# Numerically solve a PDE in Python with a term calculated by coarse-graining

I'm trying to solve a PDE in Python of the form,

$\dfrac{\partial c(\mathbf{x}, t)}{\partial t} = \mathrm{D} \nabla^2 c(\mathbf{x}, t) -\gamma \rho(\mathbf{x}, t) c(\mathbf{x}, t)$

where $c$ represents the concentration of a chemical, $\mathrm{D}$ and $\gamma$ are constants, and $\rho$ represents the density field of some large point-particles (which in fact model bacteria). This is all done in 2D.

The problem is that I'm modelling the particles/bacteria represented by $\rho$ as individual agents moving in continuous space, not as a density field obeying a PDE.

How I get round this is to take the positions of all the particles and turn this into a coarse density field $\rho$, then use this to solve the PDE.

Up until now I've been doing this by hand, binning particle positions onto a cartesian grid, then iterating the PDE using finite differencing. So far this has worked fine.

But now I want to solve the PDE in a more complicated 2D geometry with curved boundaries, so I think I need to use the finite volume method rather than finite differencing. This is beyond what I can do by hand, so I've been looking into packages like FiPy and FEniCS.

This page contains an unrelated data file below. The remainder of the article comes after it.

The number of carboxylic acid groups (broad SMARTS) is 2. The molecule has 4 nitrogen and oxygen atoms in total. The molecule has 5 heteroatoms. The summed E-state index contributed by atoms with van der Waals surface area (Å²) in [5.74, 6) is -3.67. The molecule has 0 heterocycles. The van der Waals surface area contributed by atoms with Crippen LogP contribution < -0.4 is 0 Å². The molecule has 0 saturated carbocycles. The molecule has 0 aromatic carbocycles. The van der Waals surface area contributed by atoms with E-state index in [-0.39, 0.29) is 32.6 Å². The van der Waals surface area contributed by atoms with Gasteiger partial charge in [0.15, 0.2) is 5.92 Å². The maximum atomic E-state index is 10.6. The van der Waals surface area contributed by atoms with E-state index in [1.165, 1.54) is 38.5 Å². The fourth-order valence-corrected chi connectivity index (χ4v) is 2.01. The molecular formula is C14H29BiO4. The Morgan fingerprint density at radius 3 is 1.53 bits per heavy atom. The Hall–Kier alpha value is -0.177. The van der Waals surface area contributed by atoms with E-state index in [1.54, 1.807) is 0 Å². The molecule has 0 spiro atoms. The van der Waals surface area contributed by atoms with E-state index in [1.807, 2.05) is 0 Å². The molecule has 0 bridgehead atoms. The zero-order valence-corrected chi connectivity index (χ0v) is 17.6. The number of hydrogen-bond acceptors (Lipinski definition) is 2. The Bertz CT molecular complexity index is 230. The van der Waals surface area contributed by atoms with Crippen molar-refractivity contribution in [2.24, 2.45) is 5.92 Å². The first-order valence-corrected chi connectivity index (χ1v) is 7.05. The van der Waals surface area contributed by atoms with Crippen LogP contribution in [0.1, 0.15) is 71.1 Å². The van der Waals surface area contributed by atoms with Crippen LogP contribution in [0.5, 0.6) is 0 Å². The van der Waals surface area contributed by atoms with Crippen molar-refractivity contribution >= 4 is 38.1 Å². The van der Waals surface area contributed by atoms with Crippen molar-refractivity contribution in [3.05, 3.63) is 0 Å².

For me, there seem to be two issues I don't know if they can deal with:

1. Is there an easy way to determine in which volume element a particular point lies? If so I can calculate $\rho$ by hand at each time step so that's good.
2. Assuming I can calculate $\rho$, can I supply a variable field like this to a PDE solver, which it will then use in iterating the equation?
• What you describe reminds me (somewhat) of Particle in Cell (PIC) Methods: en.wikipedia.org/wiki/Particle-in-cell – Paul Sep 13 '14 at 14:38
• Fenics is a finite element package. – Jan Sep 13 '14 at 16:56
• So you can compute $\rho$ for all time before starting to solve the evolution equation for $c$? That is, there is no feedback from $c$ into the evolution of $\rho$? – David Ketcheson Sep 14 '14 at 6:09
• Look up "particle-mesh methods". – David Ketcheson Sep 14 '14 at 6:12
• @Paul yes it is essentially PIC, just thought that I'd minimise jargon. – EddieJessup Sep 14 '14 at 14:50

The way it sounds to me is that the key step is really to determine the field $\rho$ by evaluating how many particles you have in each cell. The rest is then just a standard heat equation with a particular source term, which is not overly complicated. For example, you could start at step-26 of the deal.II tutorial: http://www.dealii.org/developer/doxygen/deal.II/step_26.html (disclaimer: I wrote that program and a significant part of the library behind it).